CGIAR Transformation Where are we going? Ruben G. Echeverría 19 th October 2009 Eco-Efficient Agriculture for the Poor Strategy Team: Joachim von Braun (chair), Derek Byerlee, Colin Chartres, Tom Lumpkin, Norah Olembo, Jeff Waage September 24, 2009
Tomorrow FUND FUND COUNCIL Fund Mgmt Unit FUNDER SUMMIT CONSORTIUM Management Layer Oversight BOARD Common Services Centers Consortium CEO Center Performance Agreements Bilateral Project Financing Program Performance Contracts Accountability: Science and Partnership Council 6 year Strategy and Results Framework
CURRENT CGIAR FUTURE CGIAR Greater impact on food security and poverty reduction
Mission creep and trying to do everything
Duplicative mandate of the Centers without clear System-wide vision and strategy for impact
Complex and cumbersome governance and lack of accountability
Static partnerships that are not enabling scalable impact and research adoption
Lack of coordination among investors
Declining core resources
Clear vision with focused priorities that respond to global development challenges
Centers that collaborate, work toward the System agenda and priorities, and deliver impact
Streamlined and effective System-level governance with clear accountability
Strong and innovative partnerships with NARS, the private sector and civil society that enable impact
Strengthened, coordinated funding mechanisms that are linked to the System agenda and priorities
Mission Creep: Over the course of the last 37 years, the CGIAR’s mandate has increased significantly, growing from 4 Centers with a narrow focus on productivity to 15 Centers with an expanded agenda. Resources have not kept pace with this broadening portfolio.
Increased complexity and overlaps in mandates: Since its inception in 1971, the CGIAR system has evolved into an increasingly complex entity, characterized by complicated governance structures. There is no mutually agreed “compact” outlining the obligations of donors and centers.
Stagnating Resources and Lack of Donor Coordination: Contributions were $20 million in 1972 and $89 million in 2007. Furthermore, 36% of funding in 2007 was unrestricted as compared with 63% in 1995 and 100% in 1972. Lack of coordination among investors results in sub-optimal resource use.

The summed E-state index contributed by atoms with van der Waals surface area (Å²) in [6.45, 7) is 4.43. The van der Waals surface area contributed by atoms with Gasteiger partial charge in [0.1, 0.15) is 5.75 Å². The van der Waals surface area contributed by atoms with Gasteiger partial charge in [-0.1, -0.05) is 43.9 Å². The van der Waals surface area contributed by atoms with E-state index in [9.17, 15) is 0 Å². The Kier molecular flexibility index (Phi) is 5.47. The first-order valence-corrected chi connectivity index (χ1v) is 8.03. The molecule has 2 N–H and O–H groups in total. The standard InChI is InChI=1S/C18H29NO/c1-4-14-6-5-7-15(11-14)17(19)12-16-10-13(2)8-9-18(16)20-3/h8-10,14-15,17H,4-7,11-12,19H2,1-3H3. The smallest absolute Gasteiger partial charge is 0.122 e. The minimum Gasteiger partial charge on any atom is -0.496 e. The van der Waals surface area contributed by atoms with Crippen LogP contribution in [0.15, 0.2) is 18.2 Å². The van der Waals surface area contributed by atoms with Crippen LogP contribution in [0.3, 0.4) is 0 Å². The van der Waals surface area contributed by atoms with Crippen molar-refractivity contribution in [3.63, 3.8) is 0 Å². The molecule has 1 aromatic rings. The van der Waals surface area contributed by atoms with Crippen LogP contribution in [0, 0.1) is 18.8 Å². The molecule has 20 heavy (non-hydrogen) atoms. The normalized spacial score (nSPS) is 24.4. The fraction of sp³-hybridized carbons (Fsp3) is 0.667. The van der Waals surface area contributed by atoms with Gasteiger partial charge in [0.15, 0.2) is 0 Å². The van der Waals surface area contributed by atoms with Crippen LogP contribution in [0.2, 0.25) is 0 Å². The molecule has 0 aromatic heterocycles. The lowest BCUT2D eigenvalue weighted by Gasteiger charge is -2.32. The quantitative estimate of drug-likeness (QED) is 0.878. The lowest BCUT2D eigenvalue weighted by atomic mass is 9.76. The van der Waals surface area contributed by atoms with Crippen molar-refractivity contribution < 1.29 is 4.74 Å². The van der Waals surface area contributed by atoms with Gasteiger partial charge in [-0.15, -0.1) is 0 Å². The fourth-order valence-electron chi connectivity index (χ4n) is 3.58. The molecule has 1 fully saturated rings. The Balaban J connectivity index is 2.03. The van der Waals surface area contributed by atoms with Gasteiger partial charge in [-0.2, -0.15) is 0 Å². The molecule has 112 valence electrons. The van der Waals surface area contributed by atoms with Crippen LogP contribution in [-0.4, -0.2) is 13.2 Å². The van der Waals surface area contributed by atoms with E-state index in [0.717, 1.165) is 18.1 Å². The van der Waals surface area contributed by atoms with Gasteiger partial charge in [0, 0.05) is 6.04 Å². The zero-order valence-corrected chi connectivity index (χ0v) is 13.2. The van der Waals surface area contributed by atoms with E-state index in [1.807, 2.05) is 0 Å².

Changing Landscape of Agricultural Research: The entry of strong new actors into the field of agricultural research is further challenging the role of the CGIAR.
Recasting the Founding Principles Existing Principles The Change Donor Sovereignty Donor Harmonization Center Autonomy Significantly reduced with greater System coherence Decision Making by Consensus Replaced by new decision rules and Performance Contracts Independent Scientific and Technical Advice Integrated Independent Science, Partnership and Development Outcome Advice
Crop Germplasm Conservation, Enhancement, and Use —Genetic improvement of the world’s leading food crops’ productivity and resiliency (i.e. rice, wheat, maize) , building on the success of the CGIAR, including its crucial role in conservation of genetic resources.
Diets, Agriculture, Nutrition, and Health —Research to improve nutritional value of food and diets, enhance targeted nutrition and food safety programs, and change agricultural commodities and systems in the medium term to enhance health outcomes.
Institutional Innovations, ICTs, and Markets —Knowledge to inform institutional changes needed for a well-functioning local, national, and global food system that connects small farmers to agricultural value chains through information and communications technologies and facilitates policy and institutional reforms.
Climate Change and Agriculture —Diagnosis of the directions and potential impacts of climate change for agriculture and identification of adaptation and mitigation options for agricultural, food, and environmental systems.
Agricultural Systems for the Poor and Vulnerable —Research integrating promising crop, animal, fish, and forest combinations with policy and natural resource issues in the domains where high concentrations of the world’s poor live and which offer agricultural potential.
Water, Soils, and Ecosystems —Harmonization of agricultural productivity and environmental sustainability goals through policies, methods, and technologies to improve water and soil management.
Forests and Biomass —Technical, institutional, and policy changes to help conserve forests for humanity and harness forestry and biomass production potentials for sustainable development and the poor.
Gender : Facilitate strong attention to gender issues and research cooperation on these issues across MPs. Expected results:
increased involvement and income of women in agriculture
reduced disparities in their access to productive resources and control of income
Capacity-building : Strengthen capacity of CGIAR and partners. Expected result:
dynamic knowledge-creating and -sharing system, strong independent NARS, and other research partners sharing knowledge resources and applications
Examples of Mega Program synergies With strong synergies, the value added of the MP portfolio surpasses the sum of the value of individual MPs operations MP1: Crop Germplasm Conservation, Enhancement, and Use MP2: Diets, Agriculture, Nutrition, and Health MP4: Climate Change and Agriculture MP3: Institutional Innovations, ICTs, and Markets